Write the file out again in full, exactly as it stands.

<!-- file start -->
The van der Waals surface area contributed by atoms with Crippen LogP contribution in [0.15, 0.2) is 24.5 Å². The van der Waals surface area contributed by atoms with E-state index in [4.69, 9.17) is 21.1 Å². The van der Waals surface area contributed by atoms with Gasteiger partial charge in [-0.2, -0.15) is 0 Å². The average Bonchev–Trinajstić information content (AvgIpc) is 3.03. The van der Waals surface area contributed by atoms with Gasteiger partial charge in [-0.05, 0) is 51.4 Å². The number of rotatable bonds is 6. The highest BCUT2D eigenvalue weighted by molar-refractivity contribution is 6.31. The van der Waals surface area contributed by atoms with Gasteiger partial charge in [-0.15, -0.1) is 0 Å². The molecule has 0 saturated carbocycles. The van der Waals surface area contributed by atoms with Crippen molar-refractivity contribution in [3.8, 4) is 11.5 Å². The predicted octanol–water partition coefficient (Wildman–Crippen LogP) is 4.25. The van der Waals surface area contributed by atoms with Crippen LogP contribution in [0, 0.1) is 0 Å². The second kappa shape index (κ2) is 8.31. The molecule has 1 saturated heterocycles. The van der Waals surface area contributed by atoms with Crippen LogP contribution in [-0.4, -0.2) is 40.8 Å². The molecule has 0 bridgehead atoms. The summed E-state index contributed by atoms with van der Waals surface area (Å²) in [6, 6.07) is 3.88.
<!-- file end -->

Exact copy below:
The van der Waals surface area contributed by atoms with Crippen LogP contribution in [0.15, 0.2) is 24.5 Å². The van der Waals surface area contributed by atoms with E-state index in [4.69, 9.17) is 21.1 Å². The van der Waals surface area contributed by atoms with Gasteiger partial charge in [-0.2, -0.15) is 0 Å². The average Bonchev–Trinajstić information content (AvgIpc) is 3.03. The van der Waals surface area contributed by atoms with Gasteiger partial charge in [-0.05, 0) is 51.4 Å². The number of rotatable bonds is 6. The highest BCUT2D eigenvalue weighted by molar-refractivity contribution is 6.31. The van der Waals surface area contributed by atoms with Gasteiger partial charge in [-0.15, -0.1) is 0 Å². The molecule has 0 saturated carbocycles. The van der Waals surface area contributed by atoms with Crippen molar-refractivity contribution in [3.8, 4) is 11.5 Å². The predicted octanol–water partition coefficient (Wildman–Crippen LogP) is 4.25. The van der Waals surface area contributed by atoms with Crippen LogP contribution in [0, 0.1) is 0 Å². The second kappa shape index (κ2) is 8.31. The molecule has 1 saturated heterocycles. The van der Waals surface area contributed by atoms with Crippen LogP contribution in [-0.4, -0.2) is 40.8 Å². The molecule has 0 bridgehead atoms. The summed E-state index contributed by atoms with van der Waals surface area (Å²) in [6, 6.07) is 3.88.